Yet another major carmaker is opening up their fleet to Tesla’s formerly exclusive, proprietary charging stations. On Tuesday, Volvo announced plans to include the North American Charging Standard (NACS) charging port for its future vehicles available in the US, Mexico, and Canada beginning in 2025. Starting next year, owners of existing fully electric Volvos such as the EX30, XC40n, and C40 Recharge that currently feature the Combined Charging System (CCS) ports will be able to utilize Tesla’s Supercharger network via a separate, purchasable port adapter. In a somewhat ironic reversal, Volvo EV owners who wish to still utilize CCS charging stations after 2025 will then be able to purchase a separate port adapter.
“As part of our journey to becoming fully electric by 2030, we want to make life with an electric car as easy as possible,” Volvo Cars CEO Jim Rowan said in Tuesday’s announcement. Rowan added that one of the biggest hurdles for EV car adoption has been ensuring an accessible, convenient charging infrastructure.
Although the ongoing division between CCS and NACS vehicles has been an issue, a number of industry leading vehicle manufacturers have recently announced partnerships with Tesla to ensure NACS compatibility—a tacit admission of the system’s increasing popularity, performance, and reliability. Earlier this month, both Rivian and GM revealed their own agreements with Tesla to begin offering similar port adapters next year alongside plans to include NACS ports in all new electric models starting in 2025. In May, Ford made a similar announcement for its own EV fleet.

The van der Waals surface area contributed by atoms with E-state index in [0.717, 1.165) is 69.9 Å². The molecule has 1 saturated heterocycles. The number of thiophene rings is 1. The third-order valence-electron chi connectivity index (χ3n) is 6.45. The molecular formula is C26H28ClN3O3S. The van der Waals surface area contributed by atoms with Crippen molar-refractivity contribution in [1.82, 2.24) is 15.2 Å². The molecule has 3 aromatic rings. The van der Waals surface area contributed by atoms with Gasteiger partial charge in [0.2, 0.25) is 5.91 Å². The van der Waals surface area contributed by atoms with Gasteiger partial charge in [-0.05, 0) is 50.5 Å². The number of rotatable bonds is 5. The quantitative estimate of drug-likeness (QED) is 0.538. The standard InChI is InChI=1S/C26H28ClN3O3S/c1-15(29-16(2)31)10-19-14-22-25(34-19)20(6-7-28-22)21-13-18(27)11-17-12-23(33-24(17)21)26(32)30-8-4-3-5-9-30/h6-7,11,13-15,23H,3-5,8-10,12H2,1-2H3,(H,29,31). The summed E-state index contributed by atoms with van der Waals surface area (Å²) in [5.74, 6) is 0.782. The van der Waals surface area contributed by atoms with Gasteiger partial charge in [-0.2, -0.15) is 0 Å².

This isn’t Volvo’s first attempt at expanding charging capabilities and access for its vehicle owners. Last year, the company announced a pilot program to install EV chargers at certain Starbucks locations across 5 states in the Western US, including Colorado, Utah, Idaho, Oregon, and Washington. According to the company, Volvo aims to only manufacture EVs by 2030, as well as become climate-neutral by 2040.
Such economical and creative partnerships are key to ensuring a smooth and timely transition to a majority EV transportation landscape. By the end of the decade, an estimated 25 percent of all vehicle sales are expected to be EVs, with 70 percent of all new purchases expected to be electric by 2040.
According to Grist on Wednesday, the Biden Administration’s Joint Office of Energy and Transportation recently announced a forthcoming “expedited review” alongside the Society for Automotive Engineers to consider making NACS a “public standard” akin to the USB-C cord.